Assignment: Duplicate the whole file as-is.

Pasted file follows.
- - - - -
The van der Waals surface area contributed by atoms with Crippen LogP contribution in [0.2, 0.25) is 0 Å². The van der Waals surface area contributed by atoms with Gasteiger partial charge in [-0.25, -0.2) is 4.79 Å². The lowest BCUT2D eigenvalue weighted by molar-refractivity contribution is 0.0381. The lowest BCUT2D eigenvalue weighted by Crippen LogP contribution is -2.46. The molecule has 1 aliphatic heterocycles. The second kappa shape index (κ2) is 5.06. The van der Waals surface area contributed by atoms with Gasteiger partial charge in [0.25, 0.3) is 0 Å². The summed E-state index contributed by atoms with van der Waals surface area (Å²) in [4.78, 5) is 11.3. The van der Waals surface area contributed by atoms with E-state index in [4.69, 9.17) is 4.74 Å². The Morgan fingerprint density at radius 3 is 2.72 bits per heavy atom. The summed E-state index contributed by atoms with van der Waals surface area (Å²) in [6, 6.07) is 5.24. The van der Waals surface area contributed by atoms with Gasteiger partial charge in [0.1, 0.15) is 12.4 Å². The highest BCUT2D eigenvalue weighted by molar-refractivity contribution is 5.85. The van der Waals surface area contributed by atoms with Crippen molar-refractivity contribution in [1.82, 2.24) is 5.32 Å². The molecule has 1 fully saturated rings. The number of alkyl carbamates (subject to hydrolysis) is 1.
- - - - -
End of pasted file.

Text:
The van der Waals surface area contributed by atoms with Crippen LogP contribution in [0.2, 0.25) is 0 Å². The van der Waals surface area contributed by atoms with Gasteiger partial charge in [-0.25, -0.2) is 4.79 Å². The lowest BCUT2D eigenvalue weighted by molar-refractivity contribution is 0.0381. The lowest BCUT2D eigenvalue weighted by Crippen LogP contribution is -2.46. The molecule has 1 aliphatic heterocycles. The second kappa shape index (κ2) is 5.06. The van der Waals surface area contributed by atoms with Gasteiger partial charge in [0.25, 0.3) is 0 Å². The summed E-state index contributed by atoms with van der Waals surface area (Å²) in [4.78, 5) is 11.3. The van der Waals surface area contributed by atoms with E-state index in [4.69, 9.17) is 4.74 Å². The Morgan fingerprint density at radius 3 is 2.72 bits per heavy atom. The summed E-state index contributed by atoms with van der Waals surface area (Å²) in [6, 6.07) is 5.24. The van der Waals surface area contributed by atoms with Gasteiger partial charge in [0.1, 0.15) is 12.4 Å². The highest BCUT2D eigenvalue weighted by molar-refractivity contribution is 5.85. The van der Waals surface area contributed by atoms with Crippen molar-refractivity contribution in [1.82, 2.24) is 5.32 Å². The molecule has 1 fully saturated rings. The number of alkyl carbamates (subject to hydrolysis) is 1.